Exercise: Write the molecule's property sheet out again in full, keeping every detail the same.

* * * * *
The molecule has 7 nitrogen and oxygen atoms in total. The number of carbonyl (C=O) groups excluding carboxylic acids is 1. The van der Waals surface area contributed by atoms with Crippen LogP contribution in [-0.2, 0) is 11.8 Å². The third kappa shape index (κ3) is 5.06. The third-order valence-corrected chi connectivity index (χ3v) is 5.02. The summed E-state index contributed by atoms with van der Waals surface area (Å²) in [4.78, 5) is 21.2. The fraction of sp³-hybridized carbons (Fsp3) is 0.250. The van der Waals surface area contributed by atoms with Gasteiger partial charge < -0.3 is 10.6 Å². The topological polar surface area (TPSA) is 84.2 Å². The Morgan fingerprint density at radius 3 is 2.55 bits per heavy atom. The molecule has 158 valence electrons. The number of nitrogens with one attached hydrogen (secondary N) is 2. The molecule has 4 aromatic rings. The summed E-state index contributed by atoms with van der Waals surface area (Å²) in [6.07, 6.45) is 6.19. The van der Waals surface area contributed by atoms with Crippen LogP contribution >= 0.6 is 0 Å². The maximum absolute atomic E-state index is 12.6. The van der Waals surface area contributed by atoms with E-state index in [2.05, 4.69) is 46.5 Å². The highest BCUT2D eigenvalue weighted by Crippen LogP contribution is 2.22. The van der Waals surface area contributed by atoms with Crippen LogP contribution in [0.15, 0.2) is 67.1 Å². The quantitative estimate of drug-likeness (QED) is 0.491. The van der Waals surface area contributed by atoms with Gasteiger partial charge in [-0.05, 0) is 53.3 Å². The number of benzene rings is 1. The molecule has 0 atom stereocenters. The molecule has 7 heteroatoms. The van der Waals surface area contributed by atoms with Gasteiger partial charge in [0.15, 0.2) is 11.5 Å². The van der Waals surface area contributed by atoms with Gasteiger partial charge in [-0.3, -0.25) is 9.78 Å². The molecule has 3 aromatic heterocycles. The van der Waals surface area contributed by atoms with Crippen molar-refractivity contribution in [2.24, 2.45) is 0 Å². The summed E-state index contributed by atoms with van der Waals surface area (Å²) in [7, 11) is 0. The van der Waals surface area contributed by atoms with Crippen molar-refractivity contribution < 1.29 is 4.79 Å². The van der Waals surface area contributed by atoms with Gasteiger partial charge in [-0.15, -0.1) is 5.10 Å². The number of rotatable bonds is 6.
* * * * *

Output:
The molecule has 7 nitrogen and oxygen atoms in total. The number of carbonyl (C=O) groups excluding carboxylic acids is 1. The van der Waals surface area contributed by atoms with Crippen LogP contribution in [-0.2, 0) is 11.8 Å². The third kappa shape index (κ3) is 5.06. The third-order valence-corrected chi connectivity index (χ3v) is 5.02. The summed E-state index contributed by atoms with van der Waals surface area (Å²) in [4.78, 5) is 21.2. The fraction of sp³-hybridized carbons (Fsp3) is 0.250. The van der Waals surface area contributed by atoms with Gasteiger partial charge < -0.3 is 10.6 Å². The topological polar surface area (TPSA) is 84.2 Å². The Morgan fingerprint density at radius 3 is 2.55 bits per heavy atom. The molecule has 158 valence electrons. The number of nitrogens with one attached hydrogen (secondary N) is 2. The molecule has 4 aromatic rings. The summed E-state index contributed by atoms with van der Waals surface area (Å²) in [6.07, 6.45) is 6.19. The van der Waals surface area contributed by atoms with Crippen LogP contribution >= 0.6 is 0 Å². The maximum absolute atomic E-state index is 12.6. The van der Waals surface area contributed by atoms with E-state index in [2.05, 4.69) is 46.5 Å². The highest BCUT2D eigenvalue weighted by Crippen LogP contribution is 2.22. The van der Waals surface area contributed by atoms with Crippen LogP contribution in [0.15, 0.2) is 67.1 Å². The quantitative estimate of drug-likeness (QED) is 0.491. The van der Waals surface area contributed by atoms with Gasteiger partial charge in [-0.05, 0) is 53.3 Å². The number of benzene rings is 1. The molecule has 0 atom stereocenters. The molecule has 7 heteroatoms. The van der Waals surface area contributed by atoms with Gasteiger partial charge in [0.15, 0.2) is 11.5 Å². The van der Waals surface area contributed by atoms with Gasteiger partial charge in [-0.3, -0.25) is 9.78 Å². The molecule has 3 aromatic heterocycles. The van der Waals surface area contributed by atoms with Crippen molar-refractivity contribution in [2.24, 2.45) is 0 Å². The summed E-state index contributed by atoms with van der Waals surface area (Å²) in [7, 11) is 0. The van der Waals surface area contributed by atoms with Crippen molar-refractivity contribution < 1.29 is 4.79 Å². The van der Waals surface area contributed by atoms with Gasteiger partial charge in [-0.15, -0.1) is 5.10 Å². The number of rotatable bonds is 6.